PETER CLUSKEY

Thu, May 14, 2009

LONDON INVESTMENTS: EVEN IN a flat market, new transport links are guaranteed to generate interest, so the long-awaited extension of a train line to south Hackney in east central London is already attracting investment.

Prices across the city are down by an average of 10–15 per cent since 2007, and agents say sales have virtually ground to a halt – so it’s a buyer’s market, with particular value for euro zone buyers.

“People in London are extremely conscious of the availability of transport when they buy or rent.” says Simon McDonnell, director of Findlay Property, which specialises in sourcing investment properties for Irish clients. “So when the new East London Line opens here in July 2010, we anticipate an immediate increase in property values of around 10 per cent. We’ve already been buying property within walking distance of where the stops are going to be.”

South Hackney, says McDonnell, was one of the last areas of central London resisting gentrification, but that’s changed, particularly in neighbourhoods like Shoreditch and London Fields.

“It’s within walking distance of The City and there’s easy access to the West End, so the train will put in place the element that’s been missing,” says McDonnell.

Three of the four directors of Findlay Property are Irish: Simon McDonnell, John Walsh and John Paul Van Cauwelaert. The fourth is Scot Alan Findlay. They set up the business in a small East End flat in 2001 and now operate from the more salubrious environs of Broadway Market.

“We’re not an estate agency,” says McDonnell. “We’re a property management company which sources properties on behalf of its clients and then manages it for them afterwards.

“Almost 100 per cent of our clients are Irish. Roughly a third of our properties are ex-local authority, a third are luxury modern apartments and a third are Victorian townhouses. So, if someone says he has €250,000 to spend and is looking for a rental yield of 7 per cent, we’ll source the property for him.”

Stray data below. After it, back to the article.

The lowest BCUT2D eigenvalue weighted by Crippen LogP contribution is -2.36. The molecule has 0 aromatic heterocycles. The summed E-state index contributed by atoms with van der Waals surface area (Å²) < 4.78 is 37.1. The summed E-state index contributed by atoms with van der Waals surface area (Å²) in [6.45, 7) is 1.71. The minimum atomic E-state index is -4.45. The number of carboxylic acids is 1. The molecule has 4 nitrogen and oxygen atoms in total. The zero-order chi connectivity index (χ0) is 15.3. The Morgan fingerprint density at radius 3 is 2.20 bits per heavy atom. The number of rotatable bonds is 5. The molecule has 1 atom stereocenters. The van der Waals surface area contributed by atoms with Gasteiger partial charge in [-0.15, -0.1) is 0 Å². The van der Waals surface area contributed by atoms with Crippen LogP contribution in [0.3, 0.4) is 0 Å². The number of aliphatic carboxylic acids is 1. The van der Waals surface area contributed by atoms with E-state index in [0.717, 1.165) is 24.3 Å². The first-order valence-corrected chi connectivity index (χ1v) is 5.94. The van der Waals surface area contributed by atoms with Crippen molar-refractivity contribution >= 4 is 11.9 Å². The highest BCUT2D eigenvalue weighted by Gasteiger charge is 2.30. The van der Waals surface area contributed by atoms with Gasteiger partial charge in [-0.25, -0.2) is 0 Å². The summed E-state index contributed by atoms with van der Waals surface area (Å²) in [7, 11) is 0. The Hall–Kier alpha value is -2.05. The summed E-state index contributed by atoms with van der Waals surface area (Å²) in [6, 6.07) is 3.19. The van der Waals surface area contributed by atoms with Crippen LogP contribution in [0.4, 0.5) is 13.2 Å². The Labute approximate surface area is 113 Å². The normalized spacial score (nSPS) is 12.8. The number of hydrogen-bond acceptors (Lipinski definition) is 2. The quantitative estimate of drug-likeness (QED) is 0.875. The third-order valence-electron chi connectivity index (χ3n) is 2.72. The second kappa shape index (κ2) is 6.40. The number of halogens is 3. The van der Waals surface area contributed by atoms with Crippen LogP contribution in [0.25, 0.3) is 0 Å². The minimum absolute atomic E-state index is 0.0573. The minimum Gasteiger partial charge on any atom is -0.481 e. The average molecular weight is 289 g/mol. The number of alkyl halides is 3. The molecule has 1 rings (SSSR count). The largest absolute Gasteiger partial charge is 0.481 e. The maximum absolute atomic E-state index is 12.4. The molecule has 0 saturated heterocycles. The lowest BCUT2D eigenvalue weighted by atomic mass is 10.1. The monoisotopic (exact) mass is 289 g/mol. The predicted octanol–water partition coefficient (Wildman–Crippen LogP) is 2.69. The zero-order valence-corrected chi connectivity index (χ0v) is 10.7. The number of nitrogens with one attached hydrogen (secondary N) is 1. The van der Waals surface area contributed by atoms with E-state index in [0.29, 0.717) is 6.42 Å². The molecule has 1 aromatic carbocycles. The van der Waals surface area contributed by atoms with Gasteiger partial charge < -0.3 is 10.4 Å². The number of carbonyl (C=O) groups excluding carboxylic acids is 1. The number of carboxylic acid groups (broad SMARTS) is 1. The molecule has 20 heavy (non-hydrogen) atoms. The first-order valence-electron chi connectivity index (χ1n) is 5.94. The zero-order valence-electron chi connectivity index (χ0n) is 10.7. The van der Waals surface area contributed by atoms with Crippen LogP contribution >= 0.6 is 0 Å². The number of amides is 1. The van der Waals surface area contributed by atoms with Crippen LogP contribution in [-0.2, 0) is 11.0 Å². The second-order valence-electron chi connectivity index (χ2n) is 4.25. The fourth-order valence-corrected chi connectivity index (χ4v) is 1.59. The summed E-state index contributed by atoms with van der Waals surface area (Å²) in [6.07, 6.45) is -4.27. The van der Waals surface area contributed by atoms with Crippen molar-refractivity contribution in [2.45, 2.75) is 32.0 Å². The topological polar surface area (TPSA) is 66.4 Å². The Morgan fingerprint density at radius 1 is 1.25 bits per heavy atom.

Typically, a three-bed ex-local authority property can be bought for around €235,000. Findlay charges a 2 per cent finder’s fee, which could come to €5,000; refurbishment costs another €5,000; stamp duty adds €2,500; legal fees another €1,000; and furniture and white goods €2,000. That’s €250,000 all in – the cheapest McDonnell would recommend.

As to the “Olympic factor”, the well-documented boost to property prices before the games come to town in 2012, McDonnell is not really convinced. “The Olympics are on our doorstep, but I’m cautious about claiming too much for them. For me, the chief benefit will be the long-term one of improved infrastructure.”

www.127.0.0.1/oldfind

© 2009 The Irish Times

Surveyors have reported “tentative signs” of a recovery in the property market, despite small numbers of homes being sold.

The Royal Institution of Chartered Surveyors (Rics) said members were “universally optimistic” about sales.

They also reported a big rise in interest from potential new buyers.

Source: RICS

The European Central Bank cut its benchmark interest rate by 25 basis points to a new record low of 1 per cent today, as expected.

European Central Bank President Jean-Claude Trichet said the euro-zone economy was showing tentative signs of stabilising at a very low level.

The European Commission has forecast that the end of the recession is in sight.

The Bank of England has kept interest rates on hold at 0.5% and announced that it will inject an extra £50bn into the UK economy.

ECB HQ Frankfurt

ECB HQ Frankfurt